10 August, 2011
Review: The Secret Mistress by Mary Balogh
The story of Lady Angeline Dudley has been one Balogh fans were eager for. Unfortunately, it fails to engage. This is the first Mary Balogh title I haven't read cover to cover in a single sitting. This is a stay-up-to-five-am author for me and yet I failed to finish The Secret Mistress. After two attempts I am setting it aside on page 130. Mary Balogh's books are often deeply rewarding for a patient reader, with unexpected twists coming from the smallest of moments. Unfortunately, I never emotionally engaged with bright fragile butterfly Angeline or her stiffly proper flame, Edward. I am sure those small moments were coming, but I felt I was slogging instead of running toward them.
When we meet Angeline she's an absolute teenager. Impulsive, giddy and wild, she is finally going to meet her adored brothers after years at school. I have no idea (nor will the reader) why Angeline so adores her brothers unless it is the love of the abandoned child for the deadbeat parent. Her brothers haven't bothered with her in years, sending her back to school after she is orphaned and taking their holidays elsewhere. Angeline worships them, yet knows she wants to marry someone completely unlike them. Meeting both Edward and one of her brother's friends in the public room of an inn, she decides on the spot that only Edward will do. Love at first sight. First eligible man she's ever seen. It's almost painful, watching this neglected girl throw herself at a dream of a man. She, who is not valued, is going to woo this man. I want to stop her, not cheer for her.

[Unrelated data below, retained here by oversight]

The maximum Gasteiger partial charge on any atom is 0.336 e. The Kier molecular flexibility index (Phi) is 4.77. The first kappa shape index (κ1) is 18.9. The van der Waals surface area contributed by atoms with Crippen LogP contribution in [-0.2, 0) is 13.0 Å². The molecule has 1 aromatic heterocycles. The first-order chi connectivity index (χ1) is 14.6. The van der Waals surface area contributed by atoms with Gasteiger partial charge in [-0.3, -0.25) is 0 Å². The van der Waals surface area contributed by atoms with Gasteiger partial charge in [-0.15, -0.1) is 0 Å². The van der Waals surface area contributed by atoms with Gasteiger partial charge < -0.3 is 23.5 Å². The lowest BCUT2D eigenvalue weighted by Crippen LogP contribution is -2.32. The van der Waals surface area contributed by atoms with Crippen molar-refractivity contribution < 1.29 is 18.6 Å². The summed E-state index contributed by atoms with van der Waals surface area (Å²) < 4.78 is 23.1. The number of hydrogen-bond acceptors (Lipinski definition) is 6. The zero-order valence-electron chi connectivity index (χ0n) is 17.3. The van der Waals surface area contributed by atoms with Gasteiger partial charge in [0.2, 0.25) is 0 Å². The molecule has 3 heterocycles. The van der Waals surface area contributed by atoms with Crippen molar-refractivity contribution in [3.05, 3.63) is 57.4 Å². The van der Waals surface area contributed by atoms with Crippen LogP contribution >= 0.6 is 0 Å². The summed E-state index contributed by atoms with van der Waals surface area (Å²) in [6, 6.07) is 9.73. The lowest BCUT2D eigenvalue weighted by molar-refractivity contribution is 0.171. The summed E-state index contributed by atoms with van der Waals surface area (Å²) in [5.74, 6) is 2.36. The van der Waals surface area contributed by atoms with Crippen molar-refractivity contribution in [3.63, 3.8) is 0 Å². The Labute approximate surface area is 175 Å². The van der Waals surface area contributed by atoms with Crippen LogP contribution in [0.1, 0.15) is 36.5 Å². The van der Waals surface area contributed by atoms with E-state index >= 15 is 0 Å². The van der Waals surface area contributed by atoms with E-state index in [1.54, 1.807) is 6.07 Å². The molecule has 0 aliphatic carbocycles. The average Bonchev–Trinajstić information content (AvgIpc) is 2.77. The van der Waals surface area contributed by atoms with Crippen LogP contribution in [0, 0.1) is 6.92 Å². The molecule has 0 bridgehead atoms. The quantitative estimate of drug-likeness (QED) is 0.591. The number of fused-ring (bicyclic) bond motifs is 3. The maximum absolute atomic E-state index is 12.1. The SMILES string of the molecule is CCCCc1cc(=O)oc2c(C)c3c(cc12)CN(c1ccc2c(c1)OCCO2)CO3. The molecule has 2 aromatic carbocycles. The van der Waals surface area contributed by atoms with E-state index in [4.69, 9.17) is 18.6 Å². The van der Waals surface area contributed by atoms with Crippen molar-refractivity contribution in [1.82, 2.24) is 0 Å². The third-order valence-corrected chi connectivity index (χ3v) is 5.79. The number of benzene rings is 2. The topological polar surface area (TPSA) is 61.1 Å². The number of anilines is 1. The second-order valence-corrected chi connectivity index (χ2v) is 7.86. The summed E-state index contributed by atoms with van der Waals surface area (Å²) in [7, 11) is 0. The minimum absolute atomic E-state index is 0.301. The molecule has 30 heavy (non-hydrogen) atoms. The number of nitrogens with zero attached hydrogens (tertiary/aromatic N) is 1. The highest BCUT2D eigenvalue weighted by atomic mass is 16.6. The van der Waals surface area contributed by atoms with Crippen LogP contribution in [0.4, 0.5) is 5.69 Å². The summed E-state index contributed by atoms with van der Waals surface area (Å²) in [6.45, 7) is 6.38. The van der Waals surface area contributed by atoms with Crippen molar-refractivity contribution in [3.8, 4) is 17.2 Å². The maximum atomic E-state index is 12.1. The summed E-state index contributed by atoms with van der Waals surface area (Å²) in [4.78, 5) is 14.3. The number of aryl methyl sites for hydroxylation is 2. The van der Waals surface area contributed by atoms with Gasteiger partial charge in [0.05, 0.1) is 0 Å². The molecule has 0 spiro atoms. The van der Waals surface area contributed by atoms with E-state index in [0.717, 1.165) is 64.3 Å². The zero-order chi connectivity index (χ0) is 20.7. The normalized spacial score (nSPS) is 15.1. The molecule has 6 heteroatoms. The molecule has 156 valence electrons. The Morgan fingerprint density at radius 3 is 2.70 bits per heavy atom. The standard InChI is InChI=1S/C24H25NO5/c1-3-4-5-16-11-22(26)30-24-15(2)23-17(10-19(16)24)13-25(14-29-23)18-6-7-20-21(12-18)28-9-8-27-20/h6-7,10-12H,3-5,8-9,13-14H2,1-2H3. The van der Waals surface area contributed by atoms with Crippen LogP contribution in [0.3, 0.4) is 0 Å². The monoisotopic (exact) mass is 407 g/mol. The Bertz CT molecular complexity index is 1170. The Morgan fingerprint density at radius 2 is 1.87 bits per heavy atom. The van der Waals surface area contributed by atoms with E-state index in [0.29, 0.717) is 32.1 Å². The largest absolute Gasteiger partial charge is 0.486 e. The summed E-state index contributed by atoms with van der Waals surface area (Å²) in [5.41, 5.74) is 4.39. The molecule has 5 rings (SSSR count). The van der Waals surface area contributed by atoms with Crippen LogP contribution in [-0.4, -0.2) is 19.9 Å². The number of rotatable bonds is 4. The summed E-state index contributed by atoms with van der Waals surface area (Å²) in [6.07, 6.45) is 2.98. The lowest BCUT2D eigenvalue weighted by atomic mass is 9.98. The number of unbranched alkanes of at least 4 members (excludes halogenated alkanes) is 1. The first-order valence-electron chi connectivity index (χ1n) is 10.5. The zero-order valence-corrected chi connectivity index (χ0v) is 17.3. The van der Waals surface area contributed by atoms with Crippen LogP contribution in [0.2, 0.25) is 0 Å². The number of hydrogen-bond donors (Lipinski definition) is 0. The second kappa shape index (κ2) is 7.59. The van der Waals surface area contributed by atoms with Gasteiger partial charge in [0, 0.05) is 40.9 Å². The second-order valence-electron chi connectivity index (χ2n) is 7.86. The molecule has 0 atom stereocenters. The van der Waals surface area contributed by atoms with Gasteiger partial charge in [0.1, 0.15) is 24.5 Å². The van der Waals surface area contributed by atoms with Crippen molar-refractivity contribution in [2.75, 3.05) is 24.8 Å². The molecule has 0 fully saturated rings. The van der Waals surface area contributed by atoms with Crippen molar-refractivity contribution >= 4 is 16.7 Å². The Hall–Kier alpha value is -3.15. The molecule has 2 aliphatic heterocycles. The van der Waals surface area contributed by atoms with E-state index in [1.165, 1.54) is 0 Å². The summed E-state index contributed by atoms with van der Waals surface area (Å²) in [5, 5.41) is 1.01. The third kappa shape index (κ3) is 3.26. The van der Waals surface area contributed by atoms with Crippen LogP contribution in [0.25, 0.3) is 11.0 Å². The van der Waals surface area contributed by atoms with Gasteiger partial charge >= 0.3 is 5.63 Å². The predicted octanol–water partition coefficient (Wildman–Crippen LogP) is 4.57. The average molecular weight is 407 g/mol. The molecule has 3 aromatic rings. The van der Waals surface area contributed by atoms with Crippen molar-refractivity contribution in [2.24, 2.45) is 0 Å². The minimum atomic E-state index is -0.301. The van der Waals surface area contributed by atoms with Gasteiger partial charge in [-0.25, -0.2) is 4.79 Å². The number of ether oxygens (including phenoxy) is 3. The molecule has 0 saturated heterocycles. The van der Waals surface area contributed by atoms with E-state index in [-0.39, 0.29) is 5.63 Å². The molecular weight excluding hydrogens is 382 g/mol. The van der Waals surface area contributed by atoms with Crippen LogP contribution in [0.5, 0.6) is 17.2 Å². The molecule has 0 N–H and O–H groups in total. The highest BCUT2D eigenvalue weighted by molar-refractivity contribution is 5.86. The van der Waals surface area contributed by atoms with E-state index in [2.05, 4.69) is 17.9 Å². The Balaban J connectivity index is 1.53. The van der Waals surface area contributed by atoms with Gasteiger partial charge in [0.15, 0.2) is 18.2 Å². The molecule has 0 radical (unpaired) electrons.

Edward is all about not being his brother and doing right by the family and blah blah blah. He whines about wanting to marry his girlfriend, but also checks out Angeline from the corner of his eye. This isn't a case of her incandescent joy illuminating hidden corners of his life - this is him viewing her with some distaste. You don't want him to have her, he doesn't deserve to have someone like her handed to him. While the conversation is as delightful as any Balogh has written, there is a fundamental flaw in the couple the reader cannot overcome. Even knowing (based on later books) that Edward will value Angeline, will see her worth, you can't support events as they unfold. Making matters even more complex, Angeline is perfectly happy flirting with her brother's friend after he realizes his public room antics were inappropriate. Angeline doesn't care that he would still treat her that way if not for the discovery of her social status, she sees these predatory men as harmless and entertaining. She is so painfully young.
It's possible, probably even likely, that Balogh resolves most (or all) of these issues by the close of The Secret Mistress but I couldn't spend any more time watching Angeline beg people to want her. I couldn't tolerate Edward's displeasure at having to assume the responsibility he appears to have wanted, or his treatment of both the women in his life. I think I would have adored The Secret Mistress if Angeline had stood up at her second meeting of Edward and brushed him off like the mistake he appears to be at that point. Instead her girlish infatuation becomes determination, and my concern for her surpassed my enjoyment.